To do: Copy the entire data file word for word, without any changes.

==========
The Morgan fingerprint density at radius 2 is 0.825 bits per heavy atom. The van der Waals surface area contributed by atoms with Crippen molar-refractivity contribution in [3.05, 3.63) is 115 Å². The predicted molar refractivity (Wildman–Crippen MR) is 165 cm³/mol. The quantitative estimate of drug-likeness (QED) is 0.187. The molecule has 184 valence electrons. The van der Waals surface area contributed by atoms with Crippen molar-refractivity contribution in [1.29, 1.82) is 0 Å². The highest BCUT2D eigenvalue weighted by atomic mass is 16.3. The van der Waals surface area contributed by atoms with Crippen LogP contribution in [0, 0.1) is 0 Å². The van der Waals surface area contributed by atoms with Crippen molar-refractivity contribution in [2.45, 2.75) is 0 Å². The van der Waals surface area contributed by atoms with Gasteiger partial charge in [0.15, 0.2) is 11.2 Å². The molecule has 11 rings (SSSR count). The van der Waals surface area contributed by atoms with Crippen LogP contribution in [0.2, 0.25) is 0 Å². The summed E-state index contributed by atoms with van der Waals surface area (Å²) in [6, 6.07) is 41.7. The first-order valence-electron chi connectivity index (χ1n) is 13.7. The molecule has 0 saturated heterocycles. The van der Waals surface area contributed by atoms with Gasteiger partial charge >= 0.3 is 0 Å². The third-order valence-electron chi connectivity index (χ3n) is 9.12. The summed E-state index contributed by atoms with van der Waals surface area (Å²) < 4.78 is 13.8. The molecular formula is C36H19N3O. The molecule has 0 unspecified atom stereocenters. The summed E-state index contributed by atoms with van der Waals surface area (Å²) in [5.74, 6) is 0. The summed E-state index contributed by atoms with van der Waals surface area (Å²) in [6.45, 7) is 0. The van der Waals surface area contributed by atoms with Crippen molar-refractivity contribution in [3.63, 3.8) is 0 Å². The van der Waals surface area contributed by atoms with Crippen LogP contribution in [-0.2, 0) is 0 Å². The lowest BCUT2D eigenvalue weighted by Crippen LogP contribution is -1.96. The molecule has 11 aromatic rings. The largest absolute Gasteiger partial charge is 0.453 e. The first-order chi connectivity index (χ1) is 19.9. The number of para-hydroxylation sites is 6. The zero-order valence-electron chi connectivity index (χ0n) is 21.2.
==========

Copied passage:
The Morgan fingerprint density at radius 2 is 0.825 bits per heavy atom. The van der Waals surface area contributed by atoms with Crippen molar-refractivity contribution in [3.05, 3.63) is 115 Å². The predicted molar refractivity (Wildman–Crippen MR) is 165 cm³/mol. The quantitative estimate of drug-likeness (QED) is 0.187. The molecule has 184 valence electrons. The van der Waals surface area contributed by atoms with Crippen molar-refractivity contribution in [1.29, 1.82) is 0 Å². The highest BCUT2D eigenvalue weighted by atomic mass is 16.3. The van der Waals surface area contributed by atoms with Crippen LogP contribution in [0, 0.1) is 0 Å². The van der Waals surface area contributed by atoms with Crippen molar-refractivity contribution in [2.45, 2.75) is 0 Å². The van der Waals surface area contributed by atoms with Gasteiger partial charge in [0.15, 0.2) is 11.2 Å². The molecule has 11 rings (SSSR count). The van der Waals surface area contributed by atoms with Crippen LogP contribution in [0.2, 0.25) is 0 Å². The summed E-state index contributed by atoms with van der Waals surface area (Å²) in [6, 6.07) is 41.7. The first-order valence-electron chi connectivity index (χ1n) is 13.7. The molecule has 0 saturated heterocycles. The van der Waals surface area contributed by atoms with Gasteiger partial charge >= 0.3 is 0 Å². The third-order valence-electron chi connectivity index (χ3n) is 9.12. The summed E-state index contributed by atoms with van der Waals surface area (Å²) < 4.78 is 13.8. The molecular formula is C36H19N3O. The molecule has 0 unspecified atom stereocenters. The summed E-state index contributed by atoms with van der Waals surface area (Å²) in [5.74, 6) is 0. The summed E-state index contributed by atoms with van der Waals surface area (Å²) in [6.45, 7) is 0. The van der Waals surface area contributed by atoms with Crippen molar-refractivity contribution in [3.63, 3.8) is 0 Å². The van der Waals surface area contributed by atoms with Crippen LogP contribution in [-0.2, 0) is 0 Å². The lowest BCUT2D eigenvalue weighted by Crippen LogP contribution is -1.96. The molecule has 11 aromatic rings. The largest absolute Gasteiger partial charge is 0.453 e. The first-order chi connectivity index (χ1) is 19.9. The number of para-hydroxylation sites is 6. The zero-order valence-electron chi connectivity index (χ0n) is 21.2.